Other collections with references to general and technical publications on XML:
- XML Article Archive: [October 2003] [September 2003] [August 2003] [July 2003] [June 2003] [May 2003] [April 2003] [March 2003] [February 2003] [January 2003] [December 2002] [November 2002] [October 2002] [September 2002] [August 2002] [July 2002] [April - June 2002] [January - March 2002] [October - December 2001] [Earlier Collections]
- Articles Introducing XML
- Comprehensive SGML/XML Bibliographic Reference List
[November 26, 2003] "Do IT Patents Work?" By Andrew Updegrove. In Consortium Standards Bulletin Volume 2, Number 10 (November 2003). ['Editorial. From the days of VisiCalc until today, software -- and software patents -- have come a long way. The patent system itself, on the other hand, is still where it was before the PC was invented. It's time for a change.'] "Ask anyone whether they are satisfied with the current state of patents in the American IT world, and you are not likely to find many fans of the status quo. In our November News Cluster, we focus on two current events: the well-publicized Eolas victory over Microsoft, followed by the W3C's successful quest for a review by the PTO, and the barely noticed release by the Federal Trade Commission of a comprehensive report suggesting meaningful reforms to the patent system. Whether the combination of the outcry over the Eolas patent and the FTC's good work will be sufficient to spark a change remains to be seen. But those that have a serious stake in the game would be wise to seize upon this opportunity to speak out in favor of a serious effort to bring the patent system up to date. Perhaps the Founding Fathers would be proud of us if we do..." See: (1) "US Federal Trade Commission Report Calls for Patent Law and Policy Reform"; (2) "W3C Presents Prior Art Filing to USPTO and Urges Removal of Eolas Patent"; (3) "Patents and Open Standards."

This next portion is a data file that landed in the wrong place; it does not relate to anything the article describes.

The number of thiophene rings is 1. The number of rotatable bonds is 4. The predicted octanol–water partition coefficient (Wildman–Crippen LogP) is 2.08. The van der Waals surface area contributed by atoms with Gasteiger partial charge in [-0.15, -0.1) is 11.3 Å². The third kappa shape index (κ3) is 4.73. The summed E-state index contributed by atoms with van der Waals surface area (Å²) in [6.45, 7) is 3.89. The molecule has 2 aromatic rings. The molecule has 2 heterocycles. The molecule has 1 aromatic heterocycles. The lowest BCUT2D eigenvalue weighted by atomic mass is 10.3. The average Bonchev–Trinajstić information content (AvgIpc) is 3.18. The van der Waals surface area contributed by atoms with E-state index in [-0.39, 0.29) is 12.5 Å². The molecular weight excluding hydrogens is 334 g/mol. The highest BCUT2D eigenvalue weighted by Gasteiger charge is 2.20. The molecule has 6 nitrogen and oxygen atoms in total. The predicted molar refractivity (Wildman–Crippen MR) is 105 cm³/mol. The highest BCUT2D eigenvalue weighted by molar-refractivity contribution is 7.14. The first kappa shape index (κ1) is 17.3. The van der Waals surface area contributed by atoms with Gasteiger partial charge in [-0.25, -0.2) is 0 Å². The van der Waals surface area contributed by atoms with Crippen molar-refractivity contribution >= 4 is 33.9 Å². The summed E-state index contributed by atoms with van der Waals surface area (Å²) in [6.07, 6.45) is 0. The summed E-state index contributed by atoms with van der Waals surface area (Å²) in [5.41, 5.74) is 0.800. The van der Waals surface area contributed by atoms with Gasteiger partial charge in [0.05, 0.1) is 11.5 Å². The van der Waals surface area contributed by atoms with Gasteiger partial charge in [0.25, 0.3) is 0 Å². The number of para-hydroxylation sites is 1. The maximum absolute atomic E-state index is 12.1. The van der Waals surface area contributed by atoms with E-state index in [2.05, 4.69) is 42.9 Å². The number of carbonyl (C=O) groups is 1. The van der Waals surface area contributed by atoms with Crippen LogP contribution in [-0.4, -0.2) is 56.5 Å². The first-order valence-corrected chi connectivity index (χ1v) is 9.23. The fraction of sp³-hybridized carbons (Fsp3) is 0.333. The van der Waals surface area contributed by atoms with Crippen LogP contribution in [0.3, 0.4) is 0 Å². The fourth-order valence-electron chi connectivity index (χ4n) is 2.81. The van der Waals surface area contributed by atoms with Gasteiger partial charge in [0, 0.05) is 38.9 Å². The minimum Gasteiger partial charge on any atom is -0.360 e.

[November 25, 2003] "Developing a X-KRSS Web Service." By Rich Salz. From O'Reilly WebServices.XML.com (November 25, 2003). "In a previous column the author sketched out an alternative to WSDL. In an ongoing attempts to suggest useful ideas for others to implement, Salz now discusses an implementation of service for XKMS (XML Key Management Service). XKMS is W3C Last Call Working Draft that specifies protocols for distributing and registering public keys, suitable for use in conjunction with the proposed standard for XML Signature and XML Encryption. The XML Key Management Specification comprises two parts: the XML Key Information Service Specification (X-KISS) and the XML Key Registration Service Specification (X-KRSS). Web services need end-to-end message integrity and privacy, which means that they need XML Digital Signature and XML Encryption. Those technologies, in turn, scale best when they use public key cryptography. Public key crypto needs a supporting infrastructure, PKI, to handle distribution and certification of keys, etc. PKI has historically been very expensive and unwieldy, and XKMS seems to be the last best chance to get a reasonable infrastructure so that we can sign and encrypt our web service messages. The XKMS spec isn't very big, and it covers a great deal and can really be seen as an enabling technology for general web services deployment..." General references in "XML Key Management Specification (XKMS)."